Public relations manager discusses mission in wake of store opening

CONTRIBUTED - The Goodwill Outlet, also known as 'the bins,' is where unsold item go to be marked down and have a second chance to be reclaimed by a savvy thrifter.As the ribbon was cut in February at the new Goodwill location at 37201 Highway 26, 214 shoppers flowed in within the first 15 minutes.

The 54-employee crew saw 4,382 transactions over the four days of the opening event.

In a previous interview, Store Manager Joe Murphy said in one day at the old store his then-32 employees typically saw about 225 customers.

Dale Emanuel, public relations manager for Goodwill Industries of the Columbia Willamette, gave a presentation at the Sandy Area Chamber of Commerce's "Lunch & Learn" event on Wednesday, March 22, speaking about the nonprofit organization's mission and local impact, and sharing results of the grand re-opening of their Sandy store

About five people attended the informational lunch at Sandy Family Restaurant, 39024 Proctor Blvd., and visited with three representatives of Goodwill.

Emanuel shared that last year 2.1 million pounds of product was donated to the local store and processed.

"You had the sixth most attended grand opening of 39," Emanuel said. "That's a really great thing. Thrift is kind of embraced here."

She gave a brief history lesson on Goodwill, explaining that when the organization was founded in 1903 it was initially a much smaller entity focused on providing goods received from the "haves" to give to the "have-nots."

When simply gifting material goods to the less fortunate proved to be not much of a long-term solution, the Methodist pastor who started the initiative decided to open a store, putting those with little-to-no means to work and the more fortunate people's donations to use as retail product.

"He looked around the room and he realized something really basic about humanity," Emanuel recounted. "That while everybody had arms full of things, they had no way to sustain and take care of those things once they were of disuse. They still didn't have a way of buying anything more or paying for food. So, he asked everybody to put it down and he said 'We're going to open up a store. You're going to sell and repair. You're going to walk away with a paycheck, and other people are going to walk away with a good deal.'"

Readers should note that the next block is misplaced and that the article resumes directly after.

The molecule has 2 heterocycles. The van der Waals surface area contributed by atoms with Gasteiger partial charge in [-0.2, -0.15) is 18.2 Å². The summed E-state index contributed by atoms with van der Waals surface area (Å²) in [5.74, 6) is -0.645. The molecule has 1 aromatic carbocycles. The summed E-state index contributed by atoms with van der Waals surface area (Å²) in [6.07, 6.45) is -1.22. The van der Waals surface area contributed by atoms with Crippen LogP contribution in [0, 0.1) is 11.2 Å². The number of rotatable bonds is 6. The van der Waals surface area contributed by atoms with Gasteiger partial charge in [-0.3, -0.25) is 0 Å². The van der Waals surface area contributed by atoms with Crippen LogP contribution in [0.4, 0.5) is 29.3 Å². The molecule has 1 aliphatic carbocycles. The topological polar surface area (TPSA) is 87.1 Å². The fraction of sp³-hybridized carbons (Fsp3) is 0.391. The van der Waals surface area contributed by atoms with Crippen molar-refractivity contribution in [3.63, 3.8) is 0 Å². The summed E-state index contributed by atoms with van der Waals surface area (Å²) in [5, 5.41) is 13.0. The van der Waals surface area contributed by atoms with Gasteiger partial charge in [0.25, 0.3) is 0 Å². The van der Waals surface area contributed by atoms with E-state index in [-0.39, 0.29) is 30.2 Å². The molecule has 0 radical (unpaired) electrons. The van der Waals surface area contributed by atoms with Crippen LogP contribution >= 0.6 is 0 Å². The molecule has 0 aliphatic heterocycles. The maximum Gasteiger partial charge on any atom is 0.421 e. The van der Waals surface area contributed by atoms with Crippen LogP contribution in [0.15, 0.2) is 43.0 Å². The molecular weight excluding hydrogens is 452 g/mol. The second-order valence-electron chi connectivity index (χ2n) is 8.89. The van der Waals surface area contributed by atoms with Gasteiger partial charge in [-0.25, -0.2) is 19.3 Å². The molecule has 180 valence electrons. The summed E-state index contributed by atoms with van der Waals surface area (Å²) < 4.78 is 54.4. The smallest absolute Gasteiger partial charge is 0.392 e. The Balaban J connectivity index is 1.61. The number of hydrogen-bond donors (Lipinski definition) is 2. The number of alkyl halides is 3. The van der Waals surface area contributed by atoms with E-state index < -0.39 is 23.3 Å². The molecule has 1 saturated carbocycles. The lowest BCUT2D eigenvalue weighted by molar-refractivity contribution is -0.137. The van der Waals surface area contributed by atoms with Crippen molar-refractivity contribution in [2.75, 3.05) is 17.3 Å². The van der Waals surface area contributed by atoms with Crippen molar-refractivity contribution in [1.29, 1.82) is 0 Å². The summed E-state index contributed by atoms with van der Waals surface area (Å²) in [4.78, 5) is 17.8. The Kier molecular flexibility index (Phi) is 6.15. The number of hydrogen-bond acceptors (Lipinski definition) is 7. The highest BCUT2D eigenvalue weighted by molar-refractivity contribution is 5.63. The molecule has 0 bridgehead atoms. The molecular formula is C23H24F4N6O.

Also on the agenda of Emanuel's talk was the organization's Job Connections program. Brian Whistler, the program's senior employment specialist, also attended.

It was reported that during the opening weekend, Whistler provided 25 people with help searching for jobs and creating resumes.

The program is a free service, and the new Sandy store has an in-house office where specialists work to place applicants in positions in retail, customer service, production, data entry and several other fields.

Emanuel clarified that though there is a misperception that Job Connection only helps people obtain employment at Goodwill, less than 10 percent of the 10,000 people their 35 offices have helped ended up working for Goodwill.

"A lot of people think coming to a nonprofit for help is the lowest of the barrel," Emanuel said. "We don't believe that at all. If you've bought anything or given anything to us, you've paid for this already. We're just one more tool to help you get your feet square."

Finally, she discussed a question many have: Where does the unsold product go? As an organization whose main goal is funding and implementing mission services, it tries not to waste anything it receives.

The first stop for any unsold item is the nearest Goodwill Outlet Store, which for Sandy would be the location at 5950 N.E. 122nd Ave. in Portland. Items are sold in bins, which are frequented mostly by the thriftiest customers. If something there isn't sold, sometimes it will be donated to causes supporting third-world countries or recycled by the facility.

"If you see someone in a third-world country running by in an Armani or cool Nike sneakers, pat yourself on the back," she said. "It most likely comes from an American charity, because they can't make textiles."

Emanuel also praised those who frequent these outlets to refurbish and resell or repurpose items that might otherwise go to waste.

"It's really neat," she added. "They're really helping Mother Earth, and sustaining their bottom line. Then behind the scenes, we recycle plastics and electronics. No book goes to the landfill. No clothing item goes to the landfill unless it's just so muddy and gross, which that happens."

She explained the items that go to waste mostly end up unusable because people drop them off after hours, and the elements take a toll on their value or functionality. She also encouraged those in attendance to be aware of when donation centers are open and hold items if it is after hours.

"As we approach Earth Day, think about that," Emanuel urged of the April 22, observation. "Please wait."

The donation center at the Sandy store is open during store hours, 9 a.m. to 9 p.m. Monday through Saturday, and 10 a.m. to 8 p.m. on Sunday.

Job Connection services are available from 9 a.m. to 5 p.m. Monday through Friday.